When I imagined interning for a summer, I figured, “here come days filled with fetching coffee and sitting around bored.” I thought that the cliche portrayal of internships was cliche for a reason. But at Geile/Leon, on my very first day I was learning about and helping with PR projects and hearing about everything that the graphic designers had in mind for my summer. At lunch, they poured into me over tacos at a local restaurant, asking about what I had learned at school, what kind of work I wanted to do, and discussing different ways that they could help me grow as a designer and professional. I didn’t feel like an intern – I felt like a colleague.

Throughout this summer, I’ve had opportunities to design, to sit in on creative meetings, and to learn more than I ever could’ve hoped to.  I’ve been blown away by the incredible talent and creativity of the people that work here, which are perhaps most evident during brainstorming sessions, of which I’ve loved every second. Through status meetings and lunches, it’s been a joy to be a part of the jokes and day-to-day activities that make an office like this one so special.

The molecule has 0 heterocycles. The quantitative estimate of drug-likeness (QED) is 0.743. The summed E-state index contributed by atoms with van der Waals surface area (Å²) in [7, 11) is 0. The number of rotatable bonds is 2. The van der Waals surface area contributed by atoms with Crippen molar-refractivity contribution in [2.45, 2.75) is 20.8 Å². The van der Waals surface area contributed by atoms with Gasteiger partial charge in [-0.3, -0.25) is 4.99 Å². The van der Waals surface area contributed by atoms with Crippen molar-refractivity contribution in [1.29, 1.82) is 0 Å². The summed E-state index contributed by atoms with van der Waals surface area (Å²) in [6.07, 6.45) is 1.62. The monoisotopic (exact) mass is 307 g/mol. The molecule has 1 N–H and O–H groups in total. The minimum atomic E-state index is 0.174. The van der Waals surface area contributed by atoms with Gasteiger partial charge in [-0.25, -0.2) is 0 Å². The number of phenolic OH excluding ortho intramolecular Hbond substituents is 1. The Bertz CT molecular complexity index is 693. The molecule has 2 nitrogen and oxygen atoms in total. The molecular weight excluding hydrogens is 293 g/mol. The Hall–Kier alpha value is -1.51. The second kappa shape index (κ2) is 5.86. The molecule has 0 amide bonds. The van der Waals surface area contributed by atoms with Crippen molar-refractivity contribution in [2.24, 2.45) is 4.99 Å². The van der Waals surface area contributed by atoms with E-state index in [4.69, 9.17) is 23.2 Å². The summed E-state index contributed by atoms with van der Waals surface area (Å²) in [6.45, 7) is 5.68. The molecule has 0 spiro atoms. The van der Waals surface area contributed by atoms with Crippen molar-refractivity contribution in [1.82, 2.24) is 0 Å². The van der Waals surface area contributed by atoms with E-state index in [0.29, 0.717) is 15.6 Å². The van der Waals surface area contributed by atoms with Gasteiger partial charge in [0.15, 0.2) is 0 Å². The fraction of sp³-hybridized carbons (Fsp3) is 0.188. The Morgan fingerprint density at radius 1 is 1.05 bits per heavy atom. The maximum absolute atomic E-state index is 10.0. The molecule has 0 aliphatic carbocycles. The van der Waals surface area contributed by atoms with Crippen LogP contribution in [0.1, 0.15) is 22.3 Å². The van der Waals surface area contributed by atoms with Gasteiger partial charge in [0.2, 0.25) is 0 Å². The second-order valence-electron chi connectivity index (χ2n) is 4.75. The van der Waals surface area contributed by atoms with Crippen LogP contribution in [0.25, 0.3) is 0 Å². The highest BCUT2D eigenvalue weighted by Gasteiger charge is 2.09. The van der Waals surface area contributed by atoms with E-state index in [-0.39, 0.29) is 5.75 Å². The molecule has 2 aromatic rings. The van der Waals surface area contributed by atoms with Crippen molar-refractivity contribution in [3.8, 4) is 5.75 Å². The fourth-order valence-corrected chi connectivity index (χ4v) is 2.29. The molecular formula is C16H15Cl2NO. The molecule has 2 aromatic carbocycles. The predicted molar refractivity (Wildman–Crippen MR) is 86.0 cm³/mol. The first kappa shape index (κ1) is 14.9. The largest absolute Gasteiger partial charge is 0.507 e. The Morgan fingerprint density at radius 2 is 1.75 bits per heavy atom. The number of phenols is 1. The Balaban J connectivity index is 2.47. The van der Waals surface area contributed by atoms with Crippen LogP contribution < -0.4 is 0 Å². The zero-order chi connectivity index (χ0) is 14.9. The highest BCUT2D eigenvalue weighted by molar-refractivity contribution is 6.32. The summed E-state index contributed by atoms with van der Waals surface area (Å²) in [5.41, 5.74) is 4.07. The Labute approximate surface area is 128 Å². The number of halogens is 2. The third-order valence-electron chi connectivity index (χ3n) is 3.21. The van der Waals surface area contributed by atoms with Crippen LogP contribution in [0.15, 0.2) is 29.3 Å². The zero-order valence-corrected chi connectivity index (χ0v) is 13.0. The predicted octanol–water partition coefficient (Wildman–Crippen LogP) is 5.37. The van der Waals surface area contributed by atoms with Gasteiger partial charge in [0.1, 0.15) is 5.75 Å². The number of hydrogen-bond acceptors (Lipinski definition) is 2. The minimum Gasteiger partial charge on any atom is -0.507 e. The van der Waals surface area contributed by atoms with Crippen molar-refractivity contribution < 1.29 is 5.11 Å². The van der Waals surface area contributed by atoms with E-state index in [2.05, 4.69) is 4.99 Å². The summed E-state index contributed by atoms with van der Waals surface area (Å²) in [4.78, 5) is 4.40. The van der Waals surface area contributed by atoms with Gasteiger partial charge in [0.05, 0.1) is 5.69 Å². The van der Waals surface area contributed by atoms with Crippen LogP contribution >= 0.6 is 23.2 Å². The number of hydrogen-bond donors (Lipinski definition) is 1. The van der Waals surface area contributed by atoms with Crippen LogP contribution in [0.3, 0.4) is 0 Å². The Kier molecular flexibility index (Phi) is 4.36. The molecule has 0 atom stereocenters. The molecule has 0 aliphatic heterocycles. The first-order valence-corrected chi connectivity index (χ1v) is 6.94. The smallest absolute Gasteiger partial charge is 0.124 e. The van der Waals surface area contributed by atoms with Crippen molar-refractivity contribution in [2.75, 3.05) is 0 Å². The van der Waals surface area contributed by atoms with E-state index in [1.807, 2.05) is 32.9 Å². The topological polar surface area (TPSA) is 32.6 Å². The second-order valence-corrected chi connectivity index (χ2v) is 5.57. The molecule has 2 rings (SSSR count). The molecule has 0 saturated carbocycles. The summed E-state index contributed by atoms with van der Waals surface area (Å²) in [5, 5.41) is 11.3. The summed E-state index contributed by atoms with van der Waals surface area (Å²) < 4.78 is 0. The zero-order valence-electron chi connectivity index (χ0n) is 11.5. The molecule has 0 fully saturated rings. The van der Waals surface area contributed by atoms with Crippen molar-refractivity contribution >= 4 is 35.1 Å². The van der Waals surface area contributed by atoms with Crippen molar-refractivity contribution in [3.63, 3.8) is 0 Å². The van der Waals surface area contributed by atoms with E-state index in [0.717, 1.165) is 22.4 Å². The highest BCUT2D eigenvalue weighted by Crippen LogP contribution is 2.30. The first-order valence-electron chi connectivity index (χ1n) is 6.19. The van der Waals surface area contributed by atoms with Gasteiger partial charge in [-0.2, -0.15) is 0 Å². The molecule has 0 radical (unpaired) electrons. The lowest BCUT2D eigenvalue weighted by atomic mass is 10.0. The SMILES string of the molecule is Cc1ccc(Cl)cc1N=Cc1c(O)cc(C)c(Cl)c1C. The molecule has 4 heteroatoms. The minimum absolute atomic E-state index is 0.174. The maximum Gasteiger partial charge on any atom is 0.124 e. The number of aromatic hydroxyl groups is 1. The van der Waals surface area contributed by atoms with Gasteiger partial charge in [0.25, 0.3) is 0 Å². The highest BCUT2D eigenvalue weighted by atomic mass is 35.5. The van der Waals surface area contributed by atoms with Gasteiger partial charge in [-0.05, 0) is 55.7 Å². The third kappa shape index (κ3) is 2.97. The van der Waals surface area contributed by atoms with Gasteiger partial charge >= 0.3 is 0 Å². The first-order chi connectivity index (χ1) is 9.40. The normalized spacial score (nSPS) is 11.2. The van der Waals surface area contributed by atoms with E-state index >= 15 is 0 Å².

The graphic designers spent time looking over and providing feedback on my designs, teaching me some tricks of the trade concerning layouts in different advertising pieces, the nuances behind producing a logo for a company, the significance of contrast for organization, and so much more.  I’m excited to be able to take my new knowledge and skills back to college with me, so that I can keep growing in my graphic design courses.

Even more than taking my skills back to college, I am thrilled to know that I love the world of marketing.  Spending time in the office has taught me more about what real-world graphic design will be like than any class at college could.  I find designing fun, of course, but designing for a purpose is so much more exciting. The process becomes a puzzle of how you can combine creativity with mandatory elements to solve client marketing challenges in unexpected ways.  It’s a challenge that I delight in.